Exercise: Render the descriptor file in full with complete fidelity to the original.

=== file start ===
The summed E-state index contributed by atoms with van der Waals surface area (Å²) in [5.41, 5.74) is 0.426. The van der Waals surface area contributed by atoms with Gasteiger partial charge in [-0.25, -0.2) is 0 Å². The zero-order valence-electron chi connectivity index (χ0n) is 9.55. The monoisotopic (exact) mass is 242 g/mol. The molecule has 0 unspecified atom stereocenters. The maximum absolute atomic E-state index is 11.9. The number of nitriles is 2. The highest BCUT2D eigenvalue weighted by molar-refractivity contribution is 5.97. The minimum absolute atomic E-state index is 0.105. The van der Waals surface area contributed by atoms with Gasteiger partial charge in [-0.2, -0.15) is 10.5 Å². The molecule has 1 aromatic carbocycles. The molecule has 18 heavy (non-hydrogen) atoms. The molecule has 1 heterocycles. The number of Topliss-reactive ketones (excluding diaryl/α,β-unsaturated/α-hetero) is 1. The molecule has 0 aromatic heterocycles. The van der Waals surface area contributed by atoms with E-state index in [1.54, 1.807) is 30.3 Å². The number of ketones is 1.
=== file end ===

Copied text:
The summed E-state index contributed by atoms with van der Waals surface area (Å²) in [5.41, 5.74) is 0.426. The van der Waals surface area contributed by atoms with Gasteiger partial charge in [-0.25, -0.2) is 0 Å². The zero-order valence-electron chi connectivity index (χ0n) is 9.55. The monoisotopic (exact) mass is 242 g/mol. The molecule has 0 unspecified atom stereocenters. The maximum absolute atomic E-state index is 11.9. The number of nitriles is 2. The highest BCUT2D eigenvalue weighted by molar-refractivity contribution is 5.97. The minimum absolute atomic E-state index is 0.105. The van der Waals surface area contributed by atoms with Gasteiger partial charge in [-0.2, -0.15) is 10.5 Å². The molecule has 1 aromatic carbocycles. The molecule has 18 heavy (non-hydrogen) atoms. The molecule has 1 heterocycles. The number of Topliss-reactive ketones (excluding diaryl/α,β-unsaturated/α-hetero) is 1. The molecule has 0 aromatic heterocycles. The van der Waals surface area contributed by atoms with E-state index in [1.54, 1.807) is 30.3 Å². The number of ketones is 1.